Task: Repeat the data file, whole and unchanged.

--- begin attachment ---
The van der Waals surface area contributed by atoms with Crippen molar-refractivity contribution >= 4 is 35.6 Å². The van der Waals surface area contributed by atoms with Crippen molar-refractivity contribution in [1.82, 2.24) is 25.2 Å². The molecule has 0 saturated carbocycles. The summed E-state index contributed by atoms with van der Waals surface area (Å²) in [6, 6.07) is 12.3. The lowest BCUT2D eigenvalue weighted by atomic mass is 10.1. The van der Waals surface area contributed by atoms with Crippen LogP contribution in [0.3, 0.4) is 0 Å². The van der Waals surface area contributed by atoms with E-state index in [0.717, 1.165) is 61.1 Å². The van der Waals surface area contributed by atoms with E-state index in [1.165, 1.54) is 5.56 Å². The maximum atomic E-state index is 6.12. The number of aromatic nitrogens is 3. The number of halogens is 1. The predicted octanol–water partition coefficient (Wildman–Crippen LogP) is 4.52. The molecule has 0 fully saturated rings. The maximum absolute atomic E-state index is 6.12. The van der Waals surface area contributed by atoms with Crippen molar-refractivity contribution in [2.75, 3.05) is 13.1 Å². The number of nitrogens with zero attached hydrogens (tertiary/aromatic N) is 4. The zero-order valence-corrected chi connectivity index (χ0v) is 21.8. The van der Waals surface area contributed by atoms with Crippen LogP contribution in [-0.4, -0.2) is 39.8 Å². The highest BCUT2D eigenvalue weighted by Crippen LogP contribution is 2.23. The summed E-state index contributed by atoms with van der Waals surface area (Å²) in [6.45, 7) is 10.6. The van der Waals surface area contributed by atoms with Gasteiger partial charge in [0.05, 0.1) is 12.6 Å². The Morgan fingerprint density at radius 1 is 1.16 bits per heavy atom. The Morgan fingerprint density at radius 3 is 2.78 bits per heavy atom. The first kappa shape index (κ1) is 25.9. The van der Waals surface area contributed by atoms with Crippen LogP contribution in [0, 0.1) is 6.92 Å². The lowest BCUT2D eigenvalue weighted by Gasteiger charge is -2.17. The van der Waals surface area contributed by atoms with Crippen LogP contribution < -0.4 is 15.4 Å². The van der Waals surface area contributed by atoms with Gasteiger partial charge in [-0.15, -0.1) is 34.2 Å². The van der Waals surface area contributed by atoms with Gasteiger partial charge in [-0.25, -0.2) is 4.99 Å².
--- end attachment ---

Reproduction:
The van der Waals surface area contributed by atoms with Crippen molar-refractivity contribution >= 4 is 35.6 Å². The van der Waals surface area contributed by atoms with Crippen molar-refractivity contribution in [1.82, 2.24) is 25.2 Å². The molecule has 0 saturated carbocycles. The summed E-state index contributed by atoms with van der Waals surface area (Å²) in [6, 6.07) is 12.3. The lowest BCUT2D eigenvalue weighted by atomic mass is 10.1. The van der Waals surface area contributed by atoms with Crippen LogP contribution in [0.3, 0.4) is 0 Å². The van der Waals surface area contributed by atoms with E-state index in [0.717, 1.165) is 61.1 Å². The van der Waals surface area contributed by atoms with E-state index in [1.165, 1.54) is 5.56 Å². The maximum atomic E-state index is 6.12. The number of aromatic nitrogens is 3. The number of halogens is 1. The predicted octanol–water partition coefficient (Wildman–Crippen LogP) is 4.52. The molecule has 0 fully saturated rings. The maximum absolute atomic E-state index is 6.12. The van der Waals surface area contributed by atoms with Crippen molar-refractivity contribution in [2.75, 3.05) is 13.1 Å². The number of nitrogens with zero attached hydrogens (tertiary/aromatic N) is 4. The zero-order valence-corrected chi connectivity index (χ0v) is 21.8. The van der Waals surface area contributed by atoms with Crippen LogP contribution in [-0.4, -0.2) is 39.8 Å². The highest BCUT2D eigenvalue weighted by Crippen LogP contribution is 2.23. The summed E-state index contributed by atoms with van der Waals surface area (Å²) in [6.45, 7) is 10.6. The van der Waals surface area contributed by atoms with Gasteiger partial charge in [0.05, 0.1) is 12.6 Å². The Morgan fingerprint density at radius 1 is 1.16 bits per heavy atom. The Morgan fingerprint density at radius 3 is 2.78 bits per heavy atom. The first kappa shape index (κ1) is 25.9. The van der Waals surface area contributed by atoms with Crippen LogP contribution in [0, 0.1) is 6.92 Å². The lowest BCUT2D eigenvalue weighted by Gasteiger charge is -2.17. The van der Waals surface area contributed by atoms with Crippen LogP contribution < -0.4 is 15.4 Å². The van der Waals surface area contributed by atoms with Gasteiger partial charge in [-0.15, -0.1) is 34.2 Å². The van der Waals surface area contributed by atoms with Gasteiger partial charge in [-0.25, -0.2) is 4.99 Å².